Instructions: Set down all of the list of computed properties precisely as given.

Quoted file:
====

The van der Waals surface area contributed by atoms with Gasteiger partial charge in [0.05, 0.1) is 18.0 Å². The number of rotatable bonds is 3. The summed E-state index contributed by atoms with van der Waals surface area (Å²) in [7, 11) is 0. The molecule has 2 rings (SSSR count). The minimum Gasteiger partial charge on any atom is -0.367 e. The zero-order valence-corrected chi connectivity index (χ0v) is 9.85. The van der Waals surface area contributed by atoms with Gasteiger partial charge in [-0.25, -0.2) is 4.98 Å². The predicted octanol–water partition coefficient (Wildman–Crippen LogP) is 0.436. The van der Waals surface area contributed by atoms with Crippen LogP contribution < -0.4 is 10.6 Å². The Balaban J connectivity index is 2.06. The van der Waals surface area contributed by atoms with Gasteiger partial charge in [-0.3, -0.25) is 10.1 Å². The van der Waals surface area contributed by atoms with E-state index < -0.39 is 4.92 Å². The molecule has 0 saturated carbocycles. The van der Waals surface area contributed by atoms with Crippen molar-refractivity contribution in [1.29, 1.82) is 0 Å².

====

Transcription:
The van der Waals surface area contributed by atoms with Gasteiger partial charge in [0.05, 0.1) is 18.0 Å². The number of rotatable bonds is 3. The summed E-state index contributed by atoms with van der Waals surface area (Å²) in [7, 11) is 0. The molecule has 2 rings (SSSR count). The minimum Gasteiger partial charge on any atom is -0.367 e. The zero-order valence-corrected chi connectivity index (χ0v) is 9.85. The van der Waals surface area contributed by atoms with Gasteiger partial charge in [-0.25, -0.2) is 4.98 Å². The predicted octanol–water partition coefficient (Wildman–Crippen LogP) is 0.436. The van der Waals surface area contributed by atoms with Crippen LogP contribution < -0.4 is 10.6 Å². The Balaban J connectivity index is 2.06. The van der Waals surface area contributed by atoms with Gasteiger partial charge in [-0.3, -0.25) is 10.1 Å². The van der Waals surface area contributed by atoms with E-state index < -0.39 is 4.92 Å². The molecule has 0 saturated carbocycles. The van der Waals surface area contributed by atoms with Crippen molar-refractivity contribution in [1.29, 1.82) is 0 Å².